Articles in this series about the Flying Twenty and its more famous development, the Flying Fifteen, have described racing sailing boats developed in the last half century in response to the desire of sailors of more mature years for something exciting to sail yet which did not involve either the need to hike or get (too) wet.
Such sentiments have an even longer history, however…
In the late 1800s there were a number of developments around creating a uniform system of measurement and rating to allow boats of similar but slightly different designs to compete on even terms. In 1887 the Yacht Racing Association introduced its LSA (Length Sail Area) rule. Previous rules had focused on hull size but had ignored propulsive power but this rule brought sail area into the calculation for the first time. It also had the effect of ending the development of extreme designs developed to maximise advantage under the previous rule but which resulted in boats with very narrow beam and compromised stability.
In 1907 Linton Hope, a naval architect and yachting gold medallist at the 1900 Olympics, designed a prototype Half Rater (water line length of 15 feet and sail area of 200 square feet) which caused quite a stir in Edwardian sailing circles. Black Cap was an 18 foot (length overall) three quarter decked gunter rigged centreboard dinghy, built of mahogany carvel planking, copper fastened on spruce frames. As a fast and comfortable boat, relatively cheap to build, and ideal for inshore and inland sailing, she appealed to those of “more than average years for whom canoe sailing and snow hiking are becoming rather trying”, as a contemporary issue of Yachting and Boating Monthly magazine put it.
A number of the early Half Raters were sent to colonial India, notably the Malabar Yacht Club, whence 8 boats were sent to Rangoon in the early 1920s as the Rangoon Yacht Club was being formed. More boats found their way to Rangoon and by the outbreak of WWII there were 19 Half Raters there. As the invading Japanese armies approached most boats were sunk in lakes in order to keep them out of the hands of the invaders, from where they were mostly recovered and restored after the war, though not all 19 boats have been accounted for.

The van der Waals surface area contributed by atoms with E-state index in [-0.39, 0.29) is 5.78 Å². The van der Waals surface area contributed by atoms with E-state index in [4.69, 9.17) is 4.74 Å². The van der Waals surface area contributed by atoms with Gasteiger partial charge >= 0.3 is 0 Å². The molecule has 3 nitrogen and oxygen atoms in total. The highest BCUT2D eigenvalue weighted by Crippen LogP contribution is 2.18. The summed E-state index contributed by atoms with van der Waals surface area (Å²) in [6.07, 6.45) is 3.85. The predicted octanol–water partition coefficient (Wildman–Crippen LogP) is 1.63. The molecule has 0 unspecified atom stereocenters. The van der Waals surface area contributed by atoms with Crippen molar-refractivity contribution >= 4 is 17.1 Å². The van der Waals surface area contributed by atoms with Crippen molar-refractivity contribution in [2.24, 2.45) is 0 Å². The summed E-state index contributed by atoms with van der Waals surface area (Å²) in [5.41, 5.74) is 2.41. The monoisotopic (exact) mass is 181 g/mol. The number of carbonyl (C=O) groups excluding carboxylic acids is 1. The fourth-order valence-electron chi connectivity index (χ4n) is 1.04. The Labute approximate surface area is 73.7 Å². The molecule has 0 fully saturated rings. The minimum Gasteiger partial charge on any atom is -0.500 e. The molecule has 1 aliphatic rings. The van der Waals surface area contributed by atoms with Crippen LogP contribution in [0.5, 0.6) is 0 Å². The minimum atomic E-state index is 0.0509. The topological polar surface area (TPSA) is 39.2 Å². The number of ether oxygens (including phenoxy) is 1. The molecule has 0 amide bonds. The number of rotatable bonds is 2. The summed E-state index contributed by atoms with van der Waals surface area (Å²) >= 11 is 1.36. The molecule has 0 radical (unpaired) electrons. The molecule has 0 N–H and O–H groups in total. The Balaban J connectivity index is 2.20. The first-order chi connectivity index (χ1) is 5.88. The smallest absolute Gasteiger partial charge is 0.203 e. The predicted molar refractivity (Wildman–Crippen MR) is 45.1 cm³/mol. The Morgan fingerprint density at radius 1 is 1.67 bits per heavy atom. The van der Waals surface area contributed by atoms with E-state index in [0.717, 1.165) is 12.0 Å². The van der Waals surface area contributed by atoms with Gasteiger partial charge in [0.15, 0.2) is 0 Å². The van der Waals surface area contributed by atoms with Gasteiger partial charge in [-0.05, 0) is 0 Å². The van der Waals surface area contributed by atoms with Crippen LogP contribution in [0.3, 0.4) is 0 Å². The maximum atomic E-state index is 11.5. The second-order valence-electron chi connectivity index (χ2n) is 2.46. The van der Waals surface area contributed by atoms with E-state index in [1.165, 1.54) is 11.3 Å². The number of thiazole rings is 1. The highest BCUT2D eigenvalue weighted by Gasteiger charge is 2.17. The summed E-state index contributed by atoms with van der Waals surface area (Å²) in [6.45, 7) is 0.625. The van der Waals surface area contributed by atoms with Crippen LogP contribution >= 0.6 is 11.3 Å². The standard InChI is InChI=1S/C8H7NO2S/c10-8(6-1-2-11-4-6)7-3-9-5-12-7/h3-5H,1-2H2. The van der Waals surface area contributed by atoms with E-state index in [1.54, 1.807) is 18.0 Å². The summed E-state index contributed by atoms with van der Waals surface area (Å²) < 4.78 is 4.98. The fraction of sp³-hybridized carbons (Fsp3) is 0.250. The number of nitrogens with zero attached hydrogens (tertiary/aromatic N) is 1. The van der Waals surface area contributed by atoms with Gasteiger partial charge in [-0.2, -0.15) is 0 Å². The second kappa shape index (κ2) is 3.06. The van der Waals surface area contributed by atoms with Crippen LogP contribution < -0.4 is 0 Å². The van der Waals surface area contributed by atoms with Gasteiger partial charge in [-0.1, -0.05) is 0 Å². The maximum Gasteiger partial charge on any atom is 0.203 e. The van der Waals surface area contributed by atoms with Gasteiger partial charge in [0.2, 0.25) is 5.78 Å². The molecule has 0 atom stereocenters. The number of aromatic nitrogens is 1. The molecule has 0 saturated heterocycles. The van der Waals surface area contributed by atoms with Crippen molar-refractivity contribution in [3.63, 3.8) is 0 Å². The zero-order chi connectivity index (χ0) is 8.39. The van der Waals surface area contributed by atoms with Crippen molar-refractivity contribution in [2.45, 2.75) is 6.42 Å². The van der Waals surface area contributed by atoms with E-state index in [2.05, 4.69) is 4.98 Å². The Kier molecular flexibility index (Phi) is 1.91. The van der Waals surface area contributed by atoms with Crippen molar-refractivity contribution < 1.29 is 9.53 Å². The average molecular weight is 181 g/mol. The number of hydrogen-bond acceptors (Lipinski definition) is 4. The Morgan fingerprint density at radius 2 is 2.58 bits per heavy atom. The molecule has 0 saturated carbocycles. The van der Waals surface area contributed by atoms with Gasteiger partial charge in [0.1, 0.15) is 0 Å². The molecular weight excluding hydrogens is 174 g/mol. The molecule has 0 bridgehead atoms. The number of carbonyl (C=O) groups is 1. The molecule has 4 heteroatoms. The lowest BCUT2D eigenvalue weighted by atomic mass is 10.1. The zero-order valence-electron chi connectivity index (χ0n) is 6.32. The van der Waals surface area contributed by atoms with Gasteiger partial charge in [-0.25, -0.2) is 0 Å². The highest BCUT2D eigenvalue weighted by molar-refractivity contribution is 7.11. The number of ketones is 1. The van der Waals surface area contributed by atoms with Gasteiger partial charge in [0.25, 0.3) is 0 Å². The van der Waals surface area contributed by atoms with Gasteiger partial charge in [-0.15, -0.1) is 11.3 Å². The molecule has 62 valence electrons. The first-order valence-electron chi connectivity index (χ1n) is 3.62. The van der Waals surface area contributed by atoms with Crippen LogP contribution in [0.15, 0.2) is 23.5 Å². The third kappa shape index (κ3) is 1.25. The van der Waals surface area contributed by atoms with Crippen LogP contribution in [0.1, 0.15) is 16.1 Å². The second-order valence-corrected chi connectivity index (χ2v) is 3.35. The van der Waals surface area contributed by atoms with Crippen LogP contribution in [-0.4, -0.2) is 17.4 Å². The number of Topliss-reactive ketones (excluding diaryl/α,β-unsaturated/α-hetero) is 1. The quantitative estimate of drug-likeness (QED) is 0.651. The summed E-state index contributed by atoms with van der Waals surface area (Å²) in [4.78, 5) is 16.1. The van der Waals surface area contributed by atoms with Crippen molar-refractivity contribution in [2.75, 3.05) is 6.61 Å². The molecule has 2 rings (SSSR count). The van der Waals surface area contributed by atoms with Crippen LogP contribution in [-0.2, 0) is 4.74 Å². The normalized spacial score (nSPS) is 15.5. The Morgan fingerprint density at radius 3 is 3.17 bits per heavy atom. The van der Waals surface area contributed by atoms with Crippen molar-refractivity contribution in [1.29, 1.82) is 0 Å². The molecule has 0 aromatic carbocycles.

Black Cap, the prototype, however remained in the UK. She was raced on the upper Thames by her owner, Mr. H.C. Tower and in 1929 was acquired by Harry Scott-Freeman, oarsman, Olympic hockey gold medal winner, barrister, and the Commodore of Upper Thames Sailing Club based at Bourne End in Buckinghamshire for 40 years. Early in his ownership, Black Cap was converted to Bermudian rig, along with others of her type, with a lengthened mast and shorter boom. Over the years however she fell into disrepair.
To bring together the UK and Burma stories, in 1954 Lt. Col. Peter Waine, who had served in Burma and been deeply involved in developing Half Rater racing in Rangoon, returned to the UK and set about tracing Black Cap. He located her, in disrepair, at the Upper Thames Sailing Club and acquired her to set about a programme of restoration. In order to accomplish this he designed and built his own house and garage around the dimensions of Black Cap’s tall mast. There he spent over 1000 hours on her restoration, finally presenting her to the National Maritime Museum in 1983.
A number of sailing clubs on the upper Thames still race Thames A Raters, a development of the Half Raters, which, with their tall masts and large sail areas, are still amongst the fastest boats regularly raced on this stretch of river.